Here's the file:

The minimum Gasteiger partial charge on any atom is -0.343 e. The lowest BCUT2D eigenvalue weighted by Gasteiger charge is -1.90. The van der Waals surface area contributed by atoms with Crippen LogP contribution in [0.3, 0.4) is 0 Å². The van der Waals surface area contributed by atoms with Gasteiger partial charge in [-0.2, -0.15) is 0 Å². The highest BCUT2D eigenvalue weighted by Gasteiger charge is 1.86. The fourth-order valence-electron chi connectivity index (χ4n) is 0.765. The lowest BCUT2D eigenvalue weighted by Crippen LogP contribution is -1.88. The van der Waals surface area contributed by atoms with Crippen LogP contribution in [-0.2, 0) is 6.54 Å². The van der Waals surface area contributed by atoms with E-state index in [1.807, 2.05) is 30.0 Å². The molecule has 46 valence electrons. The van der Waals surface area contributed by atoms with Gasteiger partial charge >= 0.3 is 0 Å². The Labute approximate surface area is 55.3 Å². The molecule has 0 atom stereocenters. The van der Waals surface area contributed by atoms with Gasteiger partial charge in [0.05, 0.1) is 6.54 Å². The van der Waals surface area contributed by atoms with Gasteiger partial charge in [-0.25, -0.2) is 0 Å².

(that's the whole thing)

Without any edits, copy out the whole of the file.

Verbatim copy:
The minimum Gasteiger partial charge on any atom is -0.343 e. The lowest BCUT2D eigenvalue weighted by Gasteiger charge is -1.90. The van der Waals surface area contributed by atoms with Crippen LogP contribution in [0.3, 0.4) is 0 Å². The van der Waals surface area contributed by atoms with Gasteiger partial charge in [-0.2, -0.15) is 0 Å². The highest BCUT2D eigenvalue weighted by Gasteiger charge is 1.86. The fourth-order valence-electron chi connectivity index (χ4n) is 0.765. The lowest BCUT2D eigenvalue weighted by Crippen LogP contribution is -1.88. The van der Waals surface area contributed by atoms with Crippen LogP contribution in [-0.2, 0) is 6.54 Å². The van der Waals surface area contributed by atoms with E-state index in [1.807, 2.05) is 30.0 Å². The molecule has 46 valence electrons. The van der Waals surface area contributed by atoms with Gasteiger partial charge >= 0.3 is 0 Å². The Labute approximate surface area is 55.3 Å². The molecule has 0 atom stereocenters. The van der Waals surface area contributed by atoms with Gasteiger partial charge in [0.05, 0.1) is 6.54 Å². The van der Waals surface area contributed by atoms with Gasteiger partial charge in [-0.25, -0.2) is 0 Å².